Carrie Rengers

Businessman at work in Circuit City's old spot

Some alert readers have noticed lights on in the former Circuit City space on East Kellogg lately.

The building has been empty since Circuit City left years ago.

There's a new owner of the building, but he's not ready to say much yet.

Tracy Alan Norris, who owns and , said in an e-mailed statement that he bought the 40,000-square-foot building at 8405 E. Kellogg, which is near the entrance to I-35.

He'll use the building as his corporate headquarters and for his company's warehouse.

Norris is a former chiropractor who practiced here for 20 years until selling his clinic in 2006 after having success with his online ventures.

His has been selling home and office furniture since 1998. has been selling pain relief products since 1997.

Norris plans to open a new venture at the new space in 2011. He's not sharing details just yet, but Norris says he promises to share the scoop with Have You Heard? when he's ready.

Norris currently has an office in Legacy Park at 21st and Webb, which is now for lease — which Norris would prefer — or sale.

The 5,600-square-foot building is on about an acre and has what Norris calls "relaxing pond views."

It's where he had his chiropractic office and where he has his headquarters for his online businesses until January, when he moves.

Norris says there are four treatment rooms, two large offices, a spacious waiting room and conference and break rooms.

He's asking $795,000. If you're interested, you can reach Norris at 316-239-6302.

Annual exam

It was at about this time last year that Wesley Medical Center took its advertising account from Howerton and White , which had it for about five years, to Associated .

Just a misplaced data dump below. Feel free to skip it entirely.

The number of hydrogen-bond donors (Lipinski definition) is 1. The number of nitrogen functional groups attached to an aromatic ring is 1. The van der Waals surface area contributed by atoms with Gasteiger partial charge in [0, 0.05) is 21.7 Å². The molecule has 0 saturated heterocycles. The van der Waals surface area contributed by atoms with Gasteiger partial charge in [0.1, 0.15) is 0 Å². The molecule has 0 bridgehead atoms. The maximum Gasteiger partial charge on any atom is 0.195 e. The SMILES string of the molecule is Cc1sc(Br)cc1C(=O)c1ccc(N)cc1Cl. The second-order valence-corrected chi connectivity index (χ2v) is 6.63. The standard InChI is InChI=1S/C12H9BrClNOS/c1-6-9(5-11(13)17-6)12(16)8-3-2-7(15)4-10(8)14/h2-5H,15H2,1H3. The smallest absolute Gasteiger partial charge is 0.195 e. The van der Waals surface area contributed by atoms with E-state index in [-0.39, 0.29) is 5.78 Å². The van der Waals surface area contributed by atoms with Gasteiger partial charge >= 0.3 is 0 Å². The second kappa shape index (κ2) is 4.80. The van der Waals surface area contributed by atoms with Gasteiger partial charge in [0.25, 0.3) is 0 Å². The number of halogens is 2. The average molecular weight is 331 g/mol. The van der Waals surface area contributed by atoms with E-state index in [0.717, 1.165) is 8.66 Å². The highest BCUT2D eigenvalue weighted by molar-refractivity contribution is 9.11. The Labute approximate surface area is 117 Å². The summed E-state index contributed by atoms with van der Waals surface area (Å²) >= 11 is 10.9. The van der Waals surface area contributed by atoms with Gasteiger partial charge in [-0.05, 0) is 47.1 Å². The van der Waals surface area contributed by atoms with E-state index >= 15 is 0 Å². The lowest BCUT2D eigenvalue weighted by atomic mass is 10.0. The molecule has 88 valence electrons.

Now, Wesley has jumped from Associated to the new Rowley and Ablah agency.

No one with Wesley Medical Center, Wichita's second-largest hospital, would comment on the switch.

Jeff Ablah and one-time Associated CEO Bruce Rowley (who wasn't at Associated when it had the Wesley account) formed their new Rowley and Ablah agency in early November, and Ablah says landing Wesley shows "tremendous trust."

"Obviously, we would wear it as a badge of honor to have a client such as them. There's no question about that."

Two Associated representatives also are commenting.

"We're proud of the work we've done for Wesley over the last year," says Shawn Steward , Associated's director of public relations.

He says Wesley representatives indicated the agency helped the hospital "make great strides."

He's not sure why the hospital chose to switch agencies.

"They honestly didn't give us any direction in the notification."

Steward says the agency doesn't generally talk about winning or losing clients.

However, he says, "Just in the past couple of weeks we've secured a couple new clients, and that's going to easily cover us in terms of any hit we would take from the Wesley account."

Sean Amore, Associated's business development specialist, says the agency has had "a nice run bringing in new business" lately.

"We've been very concentrated on new business in the last year or so," Amore says.

Though Amore says the agency never wants to see a client go, the loss isn't a substantial blow.

"It doesn't help us grow, but it doesn't put us in a hole either, frankly."

Rowley and Ablah is growing rapidly.

"We have definitely upsized," Ablah says. "We are already looking at potentially new space."

The agency has hired three employees so far and likely will hire three more by the end of the year.

"We're getting good people, and we're getting a very nice response," Ablah says. "It's, again, a very nice compliment."

You don't say

"Chances are few New Yorkers think about places like Kansas, but at some of New York City's A-list restaurants ... there's no place like it."

—A recent report on Creekstone Farms beef by Tyler Mathisen on CNBC's "Power Lunch ," which has generated a lot of inquiries at the Arkansas City company